By John Grisham

Average Rating:

This book has not been rated


The Gentleman
The Gentleman
By Forrest Leo

 
 
 General reading guide discussion questions to be used with ANY book your book club or reading group might be discussing.
 
 

1. How do the small-town lawyers in Ford County compare to some of the high-powered attorneys featured in John Grisham’s other works? What struggles and temptations do they all have in common?

2. When Roger, Aggie, and Calvin decided to travel to Memphis to give blood in “Blood Drive,” what were they each hoping to gain? Was Calvin the only one who lost his innocence on the trip? What ultimately was your impression of Bailey—the character we only meet through hearsay?

3. In “Fetching Raymond,” Inez Graney and her sons Leon and Butch don’t see Raymond’s situation in quite the same way. What accounts for the difference between Raymond and his brothers? What determines whether someone will end up on the wrong side of the law?

4. John Grisham’s first work of nonfiction, The Innocent Man, recounted the story of Ron Williamson, who was sentenced to death for the 1982 murder of an Oklahoma waitress despite a spurious trial. In the fictional Raymond Graney’s case, we’re told on page 75 that he confessed to Butch, and that Butch and Leon knew their brother had ambushed Coy. Nonetheless, was it right for Raymond to receive the death penalty?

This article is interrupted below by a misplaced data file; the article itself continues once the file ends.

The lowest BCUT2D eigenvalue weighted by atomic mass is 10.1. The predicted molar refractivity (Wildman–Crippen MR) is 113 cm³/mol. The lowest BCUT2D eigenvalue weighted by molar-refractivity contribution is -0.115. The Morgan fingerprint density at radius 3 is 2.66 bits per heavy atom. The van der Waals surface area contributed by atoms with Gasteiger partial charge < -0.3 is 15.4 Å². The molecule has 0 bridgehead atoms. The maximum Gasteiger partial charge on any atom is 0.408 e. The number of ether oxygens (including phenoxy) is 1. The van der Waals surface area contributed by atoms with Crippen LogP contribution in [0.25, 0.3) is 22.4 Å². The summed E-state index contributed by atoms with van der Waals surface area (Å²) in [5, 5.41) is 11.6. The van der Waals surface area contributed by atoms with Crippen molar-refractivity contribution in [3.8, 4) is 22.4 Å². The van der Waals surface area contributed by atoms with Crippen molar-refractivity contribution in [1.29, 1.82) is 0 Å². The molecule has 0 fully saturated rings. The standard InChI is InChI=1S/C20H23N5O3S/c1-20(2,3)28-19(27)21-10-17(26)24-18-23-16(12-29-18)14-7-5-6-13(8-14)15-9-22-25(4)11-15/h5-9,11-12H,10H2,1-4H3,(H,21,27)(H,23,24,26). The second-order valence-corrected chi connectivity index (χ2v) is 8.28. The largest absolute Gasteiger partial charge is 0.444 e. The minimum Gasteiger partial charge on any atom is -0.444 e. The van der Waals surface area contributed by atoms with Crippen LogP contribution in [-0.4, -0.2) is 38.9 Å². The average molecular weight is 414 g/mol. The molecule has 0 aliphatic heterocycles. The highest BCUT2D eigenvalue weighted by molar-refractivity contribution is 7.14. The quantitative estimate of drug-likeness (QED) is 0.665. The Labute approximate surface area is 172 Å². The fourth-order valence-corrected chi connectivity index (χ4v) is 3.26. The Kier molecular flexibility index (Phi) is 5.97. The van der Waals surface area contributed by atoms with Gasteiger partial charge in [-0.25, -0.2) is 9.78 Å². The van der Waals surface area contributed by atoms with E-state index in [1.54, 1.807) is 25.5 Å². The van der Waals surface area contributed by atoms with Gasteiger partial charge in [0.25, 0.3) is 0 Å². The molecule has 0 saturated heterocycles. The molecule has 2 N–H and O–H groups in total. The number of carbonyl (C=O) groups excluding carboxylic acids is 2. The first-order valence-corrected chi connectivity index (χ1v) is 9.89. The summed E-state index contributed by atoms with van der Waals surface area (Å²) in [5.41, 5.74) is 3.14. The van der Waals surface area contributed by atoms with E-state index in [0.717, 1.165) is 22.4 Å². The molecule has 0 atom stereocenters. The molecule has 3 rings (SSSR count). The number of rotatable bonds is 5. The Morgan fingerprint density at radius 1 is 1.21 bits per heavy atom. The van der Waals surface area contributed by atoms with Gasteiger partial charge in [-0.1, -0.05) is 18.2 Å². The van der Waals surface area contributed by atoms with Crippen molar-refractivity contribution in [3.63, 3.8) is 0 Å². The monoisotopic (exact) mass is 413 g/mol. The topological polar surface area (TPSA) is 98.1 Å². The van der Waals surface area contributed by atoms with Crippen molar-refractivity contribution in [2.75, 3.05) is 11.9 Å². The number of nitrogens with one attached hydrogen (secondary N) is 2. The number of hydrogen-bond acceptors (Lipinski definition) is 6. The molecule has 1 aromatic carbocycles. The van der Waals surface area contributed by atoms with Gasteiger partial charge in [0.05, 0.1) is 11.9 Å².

5. What drove Mack Stafford to go to such great lengths of dishonesty in his “Fish Files” escape? Was his life in Mississippi beyond salvage? Did he do any real harm in executing his brilliant plan?

6. What is Sidney Lewis’s best ammunition against Bobby Carl Leach? What really ruined Sidney and Stella’s marriage? Did money put it back together again at the end of “Casino,” or was something else at play?

7. In “Michael’s Room,” was Stanley in fact facing enormous lies of his past, or had he simply presented a different version of the truth in the courtroom? Why did Jim Cranwell lose his case? Could any amount of legislation have ensured a victory for him?

8. How did your perception of Gilbert Griffin change as you read “Quiet Haven”? What were your first impressions of him? Were you hoodwinked as well? Could someone like him dodge prosecution forever?

9. What does “home” mean to Emporia and Adrian in “Funny Boy”? What does their friendship prove about the people who make Clanton’s most powerful families feel threatened? What is Adrian’s greatest legacy to his newfound friend?

10. How do the residents of Ford County imagine city life—Memphis, San Francisco, New York? What determines whether they fear it or crave it?